Only a few days after the first edition of our new annual publication, Beautiful Universe, was wrapped up and sent to the printer, a copy of Beyond arrived in the mail. “Oh,” I thought after a cursory look, “It’s Beautiful Universe: The Book!”
A more detailed examination affirmed that impression. Although the book is limited to shots of the solar system, taken by the robotic spacecrft that humankind has scattered across interplanetary space over the past four decades, evey photo was indeed stunning.
But this is more than just a well-produced glossy picture book. Author and filmmaker Michael Benson has created not only an ode to the Lunar Prospectors [sic], Voyagers, Vikings and many other picture-taking spacecraft, but also a tribute the availability of the images vie the Internet. After he shows us all the images Benson tells in a follow-up essay about what I’d consider a mild obsession with looking at the solar system via the Internet from his home in Ljubljana, Slovenia. He became a space-image junkie as he sat at his keyboard in awe of the Internet’s power to bring him old and new images as well as live feeds from rocket launches. He notes that he downloaded the highest-resolution version he could find of the Hubble Deep Field (amounting to 67 megabytes) just to look at the detail. That sounds like something I should do, now that my home computer can handle such a huge image without choking. Benson spent many evenings downloading images and then took this online plunder to commercial printers to make his own posters.
As with any photographic compilation, my hope was to find a few shots that I had never seen before. Beyond didn’t disappoint. The images new to my eye included ones that showed Mars and its larger moon, Phobos; a few Martian surface vistas; and images of Earth taken by NASA’s Terra and Aqua spacecraft — two spacecraft that admittedly I haven’t paid any attention to.
My unfamiliarity is some of these cases is understandable: the pictures didn’t exist until now. Benson explains his image-selection process towards the end of the book. He not only pored over thousands of pictures, but he also pieced together wide-field mosaics from individual frames (with the help of other imaging specialists). Sometimes he combined filtered frames to create true-colored views. All of this was, of course, a lot of work, which makes this book even more akin to Full Moon by Michael Light (S&T: August 1999, page 78), who did his own image processing on the photographs taken by Apollo astronauts.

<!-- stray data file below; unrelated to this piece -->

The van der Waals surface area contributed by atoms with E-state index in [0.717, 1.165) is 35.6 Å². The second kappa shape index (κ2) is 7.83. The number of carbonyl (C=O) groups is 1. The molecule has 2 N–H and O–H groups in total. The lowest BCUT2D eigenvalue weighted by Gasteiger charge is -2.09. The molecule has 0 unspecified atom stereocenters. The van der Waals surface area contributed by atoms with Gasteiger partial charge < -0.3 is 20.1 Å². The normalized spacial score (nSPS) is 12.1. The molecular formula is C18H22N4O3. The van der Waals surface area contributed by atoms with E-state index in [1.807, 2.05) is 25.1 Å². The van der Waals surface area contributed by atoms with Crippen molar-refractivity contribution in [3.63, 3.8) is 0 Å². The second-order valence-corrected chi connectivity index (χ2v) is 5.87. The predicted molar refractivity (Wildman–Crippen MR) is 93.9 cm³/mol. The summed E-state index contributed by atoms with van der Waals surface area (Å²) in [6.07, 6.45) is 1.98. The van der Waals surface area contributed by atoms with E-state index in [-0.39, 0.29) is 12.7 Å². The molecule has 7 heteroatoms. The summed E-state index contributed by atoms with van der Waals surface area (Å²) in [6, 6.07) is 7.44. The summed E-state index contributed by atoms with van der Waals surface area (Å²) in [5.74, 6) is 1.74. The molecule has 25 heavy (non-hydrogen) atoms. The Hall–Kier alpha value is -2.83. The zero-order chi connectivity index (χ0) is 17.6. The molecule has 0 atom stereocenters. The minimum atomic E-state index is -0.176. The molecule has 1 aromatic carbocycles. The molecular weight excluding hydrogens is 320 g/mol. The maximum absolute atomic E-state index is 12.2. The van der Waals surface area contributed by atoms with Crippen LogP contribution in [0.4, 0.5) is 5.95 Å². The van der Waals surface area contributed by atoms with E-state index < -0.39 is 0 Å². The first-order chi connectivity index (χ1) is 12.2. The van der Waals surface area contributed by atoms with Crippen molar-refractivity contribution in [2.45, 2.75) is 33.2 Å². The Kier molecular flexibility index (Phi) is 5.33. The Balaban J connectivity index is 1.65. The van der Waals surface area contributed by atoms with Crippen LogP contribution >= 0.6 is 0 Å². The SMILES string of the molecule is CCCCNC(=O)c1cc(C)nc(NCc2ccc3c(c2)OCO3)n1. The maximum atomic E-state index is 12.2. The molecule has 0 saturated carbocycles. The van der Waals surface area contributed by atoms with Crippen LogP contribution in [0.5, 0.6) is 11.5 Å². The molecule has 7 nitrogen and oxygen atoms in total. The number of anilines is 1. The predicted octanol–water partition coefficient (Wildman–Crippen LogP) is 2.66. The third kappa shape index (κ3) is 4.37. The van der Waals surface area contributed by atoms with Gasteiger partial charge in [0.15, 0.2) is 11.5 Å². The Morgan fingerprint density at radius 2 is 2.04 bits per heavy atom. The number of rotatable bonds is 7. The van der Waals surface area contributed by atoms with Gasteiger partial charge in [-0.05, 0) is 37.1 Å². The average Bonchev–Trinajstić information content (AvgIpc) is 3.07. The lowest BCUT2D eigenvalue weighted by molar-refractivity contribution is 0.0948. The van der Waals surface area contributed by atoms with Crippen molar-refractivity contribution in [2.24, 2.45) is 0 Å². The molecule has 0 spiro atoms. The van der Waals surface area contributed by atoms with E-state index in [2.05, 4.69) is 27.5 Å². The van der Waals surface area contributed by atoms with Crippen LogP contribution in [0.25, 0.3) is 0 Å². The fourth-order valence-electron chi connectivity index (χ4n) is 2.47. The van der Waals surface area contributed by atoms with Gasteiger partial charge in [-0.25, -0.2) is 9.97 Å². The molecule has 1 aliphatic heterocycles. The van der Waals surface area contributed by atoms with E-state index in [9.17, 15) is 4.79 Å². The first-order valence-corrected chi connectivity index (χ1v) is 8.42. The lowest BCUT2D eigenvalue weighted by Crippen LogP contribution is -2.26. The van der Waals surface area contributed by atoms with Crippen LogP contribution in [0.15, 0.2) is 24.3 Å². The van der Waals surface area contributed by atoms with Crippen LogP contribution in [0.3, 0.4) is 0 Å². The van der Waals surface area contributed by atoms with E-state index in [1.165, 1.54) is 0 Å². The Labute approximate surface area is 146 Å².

The photos in Beyond are organized by target object, with each section beginning with a brief essay. It’s here that Benson offers his praise for the missions themselves, telling how Mariner 10 was brought back from the edge of failure, of an anxiety-producing glitch with Magellan, and of the precision timing of Voyager 2’s passage by Uranus. It’s clear he did plenty of background reading too, given the references he makes (including one from Sky & Telescope). The photos themselves have terse captions that identify only the object in the frame, which spacecraft took them, and when.
After a final look at Neptune and Triton on page 292, we return to Earth with several more lengthy essays that tell us why Benson made this book. These philosophical and sociological essays are infused with biographical information. His second long essay is a breezy chronology of the space program. It’s here that we learn why there aren’t any Soviet photos of the Moon and planets: their cameras and image transmission systems were inferior.
Many people could conclude that the Jet Propulsion Laboratory operate all planetary space missions. Benson makes the same JPL-centric mistake. While this aerospace institution may be in charge of a lot of spacecraft, the Solar and Heliospheric Observatory (SOHO) isn’t among them, as Benson misstates. The US part of the joint NASA-European Space Agency mission resides at the Goaddard Space Flight Center. Likewise, JPL has little to do with the Near Earth Asteroid Rendezvous spacecraft, which was managed by the Applied Physics Laboratory at Johns Hopkins University. For a text that aims to glorify the projects themselves as much as praise their results, such misplaces credit is unfortunate.
Other mistakes are few. I don’t know if there is a “Bill Hamilton,” but I presume the name is a regrettable combination of the hosts of two planetary-information Web sites that Benson frequented: Calvin J. Hamilton (www.solarviews.org) and Bill Arnett (www.nineplanets.org). To confound the matter, Benson misstates the name of Hamilton’s Web site.
My only complaint with the pictures themselves involves a few hemispheric shots that are spread over two pages. I couldn’t make the book lie flat enough to yield a creaseless Marcuty or Io without a twin-humped limb.
Benson’s site (www.kinetikonpictures.com) is supposed to have more information about the book, but at the time of this writing I found little there. Among the links is a tantalizing (but empty) “Exhibition.” My mind reels at the thought of some of these images being enlarged to cover walls.
Associate editor Stuart Goldman will be checking NASA’s Web sites for Terra and Aqua more often now